|Publication number||US7281856 B2|
|Application number||US 11/311,501|
|Publication date||Oct 16, 2007|
|Filing date||Dec 19, 2005|
|Priority date||Aug 15, 2005|
|Also published as||CN101243345A, CN101243345B, US20070036487, WO2007075723A2, WO2007075723A3|
|Publication number||11311501, 311501, US 7281856 B2, US 7281856B2, US-B2-7281856, US7281856 B2, US7281856B2|
|Inventors||Barbara Grzegorzewska, David S. Rifkin, Ilya Makhlin|
|Original Assignee||Molex Incorporated|
|Export Citation||BiBTeX, EndNote, RefMan|
|Patent Citations (2), Referenced by (37), Classifications (19), Legal Events (2)|
|External Links: USPTO, USPTO Assignment, Espacenet|
The present invention relates generally to fiber optic connectors and adapters, and more specifically, to sealed fiber optic connector assemblies for use in harsh operating environments.
Optical fiber connectors are essential components of an optical communications systems. They are typically used to join lengths of optical fiber cables to form longer lengths, or to connect optical fibers to terminal devices, such light sources, detectors, active devices, or the like. To function effectively, an optical connector should join optical fibers with a minimum of insertion loss, and should provide mechanical stability and protection to the junction between the fibers in the operating environment. For the most part, the stability and protection of the fiber junction is determined by the connector design.
Another desirable characteristic of a connector is that its design assures relative ease of installation in the field. It is highly desirable that a connector be capable of being installed in a relative short period of time without the necessity of special skills or dexterity on the part of the installer.
Operating environments usually dictate the type of optical connector assemblies that may be used. In harsh environments, such connector assemblies need to be impervious to moisture, particulates and other contaminants that can degrade performance and/or damage the connector assembly. Standard optical connectors are generally unsuitable for use in harsh environments. For example, a standard LC-type connector does not provide a means for a weather tight seal or similar environmental protection. If such connectors are used in extreme environments, they are likely to become unreliable due to moisture and/or contamination.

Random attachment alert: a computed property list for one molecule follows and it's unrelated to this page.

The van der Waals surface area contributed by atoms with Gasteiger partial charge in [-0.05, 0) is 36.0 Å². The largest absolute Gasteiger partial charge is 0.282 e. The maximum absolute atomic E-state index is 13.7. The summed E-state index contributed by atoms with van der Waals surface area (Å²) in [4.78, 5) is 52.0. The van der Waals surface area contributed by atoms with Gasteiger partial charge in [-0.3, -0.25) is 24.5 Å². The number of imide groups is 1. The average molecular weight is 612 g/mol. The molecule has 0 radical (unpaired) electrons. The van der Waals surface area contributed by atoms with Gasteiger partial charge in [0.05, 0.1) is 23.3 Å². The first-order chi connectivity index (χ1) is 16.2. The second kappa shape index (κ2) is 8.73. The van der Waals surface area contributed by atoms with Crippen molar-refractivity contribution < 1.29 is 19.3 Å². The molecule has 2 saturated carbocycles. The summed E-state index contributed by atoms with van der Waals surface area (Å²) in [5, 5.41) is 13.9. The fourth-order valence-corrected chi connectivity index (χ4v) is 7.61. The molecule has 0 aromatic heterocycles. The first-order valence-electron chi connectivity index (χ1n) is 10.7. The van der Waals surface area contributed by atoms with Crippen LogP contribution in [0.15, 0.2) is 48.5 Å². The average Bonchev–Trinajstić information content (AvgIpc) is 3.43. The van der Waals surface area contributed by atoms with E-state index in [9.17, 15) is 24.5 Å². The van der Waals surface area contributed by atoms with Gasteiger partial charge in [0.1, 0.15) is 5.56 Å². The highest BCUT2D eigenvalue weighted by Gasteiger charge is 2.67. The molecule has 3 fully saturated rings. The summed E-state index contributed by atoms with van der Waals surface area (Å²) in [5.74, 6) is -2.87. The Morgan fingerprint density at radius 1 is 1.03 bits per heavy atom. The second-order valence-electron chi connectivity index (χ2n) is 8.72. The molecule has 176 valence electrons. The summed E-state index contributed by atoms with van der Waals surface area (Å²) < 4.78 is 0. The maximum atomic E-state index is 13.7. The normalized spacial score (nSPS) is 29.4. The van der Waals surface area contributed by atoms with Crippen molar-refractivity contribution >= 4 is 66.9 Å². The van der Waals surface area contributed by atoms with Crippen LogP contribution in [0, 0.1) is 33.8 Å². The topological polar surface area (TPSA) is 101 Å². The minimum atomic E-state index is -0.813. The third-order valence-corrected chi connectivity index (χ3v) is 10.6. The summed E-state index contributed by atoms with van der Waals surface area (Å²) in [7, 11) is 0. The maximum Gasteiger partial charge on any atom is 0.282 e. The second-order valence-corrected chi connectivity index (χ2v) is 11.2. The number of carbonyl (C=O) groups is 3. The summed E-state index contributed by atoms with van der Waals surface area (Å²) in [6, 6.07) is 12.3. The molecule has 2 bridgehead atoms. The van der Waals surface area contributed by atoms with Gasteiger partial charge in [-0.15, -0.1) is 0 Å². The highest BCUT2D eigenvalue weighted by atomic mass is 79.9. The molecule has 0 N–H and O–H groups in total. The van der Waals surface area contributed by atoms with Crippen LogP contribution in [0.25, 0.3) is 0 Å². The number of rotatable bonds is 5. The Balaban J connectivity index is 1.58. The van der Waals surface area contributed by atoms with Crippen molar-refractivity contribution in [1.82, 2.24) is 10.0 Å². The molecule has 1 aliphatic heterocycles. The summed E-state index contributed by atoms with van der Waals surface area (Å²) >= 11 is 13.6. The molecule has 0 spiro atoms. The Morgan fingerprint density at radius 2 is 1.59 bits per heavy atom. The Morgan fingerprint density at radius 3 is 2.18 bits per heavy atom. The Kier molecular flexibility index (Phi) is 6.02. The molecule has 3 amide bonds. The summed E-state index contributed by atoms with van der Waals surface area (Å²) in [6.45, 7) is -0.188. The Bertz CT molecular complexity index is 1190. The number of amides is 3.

There are connector assemblies currently on the market that are designed for extremely harsh environments, particularly military and aerospace applications. These military/aerospace connector assemblies are expensive, and are generally not economical for industrial applications, such as manufacturing facilities, water treatment plants, industrial plants, transportation hubs and the like, or civilian outdoor applications.
In view of the foregoing, there is a need for a ruggedized, weather-tight connector assembly that offers a lower cost alternative to military and aerospace designs and ease of installation, while meeting the performance requirements of industrial, outdoor or other harsh environment applications.
It is an advantage of the present invention to provide an improved optical fiber connector assembly that fulfills the above-described needs. The connector assembly is specifically designed to protect cable connections in harsh operating environments, while offering a lower cost solution than typical military/aerospace connectors.
An aspect of the invention provides a connector housing that is uniquely configured to cooperate with a cable crimp tail and one or more terminal fiber optic connectors. The connector housing has a first opening for securely retaining the terminal fiber optic connectors. An interior passage connects the first opening to a second opening at the housing's other end. The interior passage allows the crimp tail to pass through the housing. The second opening forms a shoulder so that the crimp tail, after being pushed through the first opening and passage, can be rotated and seated against the shoulder. A cable seal securely holds the crimp tail against the shoulder. This provides a sealed and substantially stronger cable attachment. The connector housing is part of removable optical connector that provides environmental sealing when mated to a corresponding adapter.
Other aspects, features, embodiments, processes and advantages of the invention will be or will become apparent to one with skill in the art upon examination of the following figures and detailed description. It is intended that all such additional features, embodiments, processes and advantages be included within this description, be within the scope of the invention, and be protected by the accompanying claims.
It is to be understood that the drawings are solely for purpose of illustration and do not define the limits of the invention. Furthermore, the components in the figures are not necessarily to scale, emphasis instead being placed upon illustrating the principles of the invention. In the figures, like reference numerals designate corresponding parts throughout the different views.